What is Human Factors?
- The most important idea to remember is "Know
Your Users". Your users are everything to you. They are your
lifeblood. What you are making or designing is for your users, not for
yourself. If you fail to get input from your users and if you don't think like a
user, you will fail.
- Design systems to fit people, don't design people to fit
systems. Machines, Web sites, and other systems are easier to change than the human
body and mind. The WebWord.com philosophy is that it is easier to design a
system (e.g. a Web site) than human flesh.
Good textbook definitions of human factors
- Human factors is the discipline that tries to optimize
the relationship between technology and the human (Kantowitz and Sorkin, 1983).
- The central approach of human factors is the application
of relevant information about human characteristics and behavior to the design of objects,
facilities, and environments that people use (Grandjean, 1980).
- The goal of human factors is to apply knowledge in
designing systems that work, accommodating the limits of human performance and exploring
the advantages of the human operator in the process (Wickens, 1984).
- Human factors discovers and applies information about
human behavior, abilities, limitations, and other characteristics to the design of tools,
machines, systems, tasks, jobs, and environments for productive, safe, comfortable, and
effective human use (Chapanis, 1985).
Human factors goes well beyond what these definitions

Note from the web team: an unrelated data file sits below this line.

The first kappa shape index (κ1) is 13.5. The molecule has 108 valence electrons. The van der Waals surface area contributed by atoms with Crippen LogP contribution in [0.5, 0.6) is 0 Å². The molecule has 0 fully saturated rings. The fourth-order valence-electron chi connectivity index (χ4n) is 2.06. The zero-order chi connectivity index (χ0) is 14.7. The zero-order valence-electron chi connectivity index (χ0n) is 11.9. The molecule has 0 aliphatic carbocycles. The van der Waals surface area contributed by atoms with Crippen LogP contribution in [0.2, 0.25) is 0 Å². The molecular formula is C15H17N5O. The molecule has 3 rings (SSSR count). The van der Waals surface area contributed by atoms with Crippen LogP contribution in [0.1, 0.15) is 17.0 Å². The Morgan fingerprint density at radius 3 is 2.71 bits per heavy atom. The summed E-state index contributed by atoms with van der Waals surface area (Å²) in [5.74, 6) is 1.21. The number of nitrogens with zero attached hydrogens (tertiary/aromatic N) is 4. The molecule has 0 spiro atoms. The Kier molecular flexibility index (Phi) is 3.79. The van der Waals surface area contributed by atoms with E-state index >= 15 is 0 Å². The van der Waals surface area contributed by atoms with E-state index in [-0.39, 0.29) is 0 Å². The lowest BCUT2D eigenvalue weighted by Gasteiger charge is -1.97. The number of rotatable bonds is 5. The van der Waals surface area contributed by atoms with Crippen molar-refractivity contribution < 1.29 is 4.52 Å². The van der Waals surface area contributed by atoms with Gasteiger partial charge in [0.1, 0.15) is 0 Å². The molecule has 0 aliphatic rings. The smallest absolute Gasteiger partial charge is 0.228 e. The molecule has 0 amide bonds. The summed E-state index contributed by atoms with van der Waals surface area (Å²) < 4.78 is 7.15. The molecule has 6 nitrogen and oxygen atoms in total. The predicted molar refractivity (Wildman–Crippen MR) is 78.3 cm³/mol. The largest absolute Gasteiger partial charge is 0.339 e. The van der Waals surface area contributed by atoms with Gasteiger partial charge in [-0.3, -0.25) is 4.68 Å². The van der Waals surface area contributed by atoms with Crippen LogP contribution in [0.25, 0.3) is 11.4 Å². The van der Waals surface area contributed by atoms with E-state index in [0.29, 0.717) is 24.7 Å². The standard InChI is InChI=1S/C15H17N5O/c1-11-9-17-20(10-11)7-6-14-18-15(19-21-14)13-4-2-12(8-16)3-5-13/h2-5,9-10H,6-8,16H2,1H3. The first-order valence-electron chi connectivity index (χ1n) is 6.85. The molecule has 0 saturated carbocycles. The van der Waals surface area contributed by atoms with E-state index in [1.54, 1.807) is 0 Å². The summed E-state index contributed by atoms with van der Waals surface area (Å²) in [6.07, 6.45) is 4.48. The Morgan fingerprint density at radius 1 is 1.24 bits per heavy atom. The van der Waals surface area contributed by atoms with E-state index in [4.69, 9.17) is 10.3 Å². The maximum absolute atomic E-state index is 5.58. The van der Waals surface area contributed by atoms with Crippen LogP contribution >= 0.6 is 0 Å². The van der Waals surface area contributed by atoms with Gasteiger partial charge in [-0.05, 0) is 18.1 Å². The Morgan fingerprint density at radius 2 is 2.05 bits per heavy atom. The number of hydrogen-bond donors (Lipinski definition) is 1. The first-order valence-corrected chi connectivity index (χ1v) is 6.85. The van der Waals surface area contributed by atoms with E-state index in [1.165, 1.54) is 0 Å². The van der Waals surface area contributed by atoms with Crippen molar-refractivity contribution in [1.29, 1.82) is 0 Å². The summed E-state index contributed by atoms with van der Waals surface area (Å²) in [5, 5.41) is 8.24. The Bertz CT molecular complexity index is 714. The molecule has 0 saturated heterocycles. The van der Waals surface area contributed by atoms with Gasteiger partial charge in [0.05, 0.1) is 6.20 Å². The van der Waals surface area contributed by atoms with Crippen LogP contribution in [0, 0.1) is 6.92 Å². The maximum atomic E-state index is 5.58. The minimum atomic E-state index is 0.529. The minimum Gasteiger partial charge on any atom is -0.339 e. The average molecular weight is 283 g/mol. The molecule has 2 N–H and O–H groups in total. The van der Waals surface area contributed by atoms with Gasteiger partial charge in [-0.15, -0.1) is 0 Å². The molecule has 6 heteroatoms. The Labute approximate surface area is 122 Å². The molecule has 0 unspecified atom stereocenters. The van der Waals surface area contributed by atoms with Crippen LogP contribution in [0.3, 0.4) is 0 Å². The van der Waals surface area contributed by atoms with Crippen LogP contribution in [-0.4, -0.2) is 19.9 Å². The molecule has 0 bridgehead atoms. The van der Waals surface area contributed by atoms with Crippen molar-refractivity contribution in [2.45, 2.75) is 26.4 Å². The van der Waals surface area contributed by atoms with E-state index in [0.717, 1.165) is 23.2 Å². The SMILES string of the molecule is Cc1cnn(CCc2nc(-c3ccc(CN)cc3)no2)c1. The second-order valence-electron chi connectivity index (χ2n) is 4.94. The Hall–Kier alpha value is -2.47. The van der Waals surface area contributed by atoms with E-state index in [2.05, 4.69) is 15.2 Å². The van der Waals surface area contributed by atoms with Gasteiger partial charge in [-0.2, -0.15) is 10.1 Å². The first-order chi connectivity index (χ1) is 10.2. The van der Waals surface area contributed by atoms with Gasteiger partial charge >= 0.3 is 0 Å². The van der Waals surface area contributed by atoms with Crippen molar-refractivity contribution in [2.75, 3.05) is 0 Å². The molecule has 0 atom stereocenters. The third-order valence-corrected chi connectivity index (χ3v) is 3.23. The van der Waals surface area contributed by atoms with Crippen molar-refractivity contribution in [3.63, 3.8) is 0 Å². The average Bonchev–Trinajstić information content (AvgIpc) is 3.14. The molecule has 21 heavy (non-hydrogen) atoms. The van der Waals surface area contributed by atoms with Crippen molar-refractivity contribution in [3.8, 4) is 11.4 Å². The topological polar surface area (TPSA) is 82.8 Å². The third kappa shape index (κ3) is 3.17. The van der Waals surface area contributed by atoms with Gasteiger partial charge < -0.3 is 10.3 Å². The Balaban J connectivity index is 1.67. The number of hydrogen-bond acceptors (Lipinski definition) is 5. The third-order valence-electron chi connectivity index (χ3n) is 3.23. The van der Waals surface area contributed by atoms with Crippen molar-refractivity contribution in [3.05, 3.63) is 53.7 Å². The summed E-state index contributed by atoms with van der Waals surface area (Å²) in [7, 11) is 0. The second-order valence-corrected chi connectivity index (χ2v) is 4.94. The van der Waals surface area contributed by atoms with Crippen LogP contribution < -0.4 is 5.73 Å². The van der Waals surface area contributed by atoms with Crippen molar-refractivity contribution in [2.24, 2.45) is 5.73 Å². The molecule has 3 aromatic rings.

state. Human factors engineers utilize many different approaches and they use
several techniques in their work. They come from all kinds of backgrounds and
capitalize on research from many disciplines (e.g., computer science, engineering,
anthropology, psychology, and software engineering).
Human factors engineers realize that they will never have
enough data to cover all the problems to be solved. The job is never done; a
system can always be improved. The idea of Kaizen ("continuous
improvement") is ingrained in our minds.
Is Human Factors "just common sense"?
No! Here's why...
- Common sense sucks! If human
factors principles are so easy to grasp, why are they always violated?
- Disasters continue to occur even with
superbly engineered systems (such as the 747 and Airbus aircraft); common sense in
engineering should prevent these "simple" problems
- People have great "common sense" in
their hindsight but not in their foresight
The Bottom Line
The bottom line is that human factors is a data-based,
rigorous discipline with practitioners from a variety of backgrounds doing all kinds of
work. Making products, systems, and Web sites easier to use and easier to learn is
Human factors engineers can help you improve what you
have or what you will create. The earlier that human factors personnel can be
brought into the development cycle, the better. Human factors engineering
can speed up development and save you money. Better designed products,
systems, and Web sites yield happier customers, increased sales, and improved safety.
Want to know more?
- If you have questions or comments about WebWord.com's
brief introduction to Human Factors, let me know.
All feedback and questions are welcome.
- (Although this is a wickedly shameless plug), you can
John S. Rhodes, the WebWord.com Editor and Webmaster
(c)1998-99 by John S. Rhodes. All rights
Do not reproduce or redistribute any material from this document,
in whole or in part, without explicit written permission from John S. Rhodes.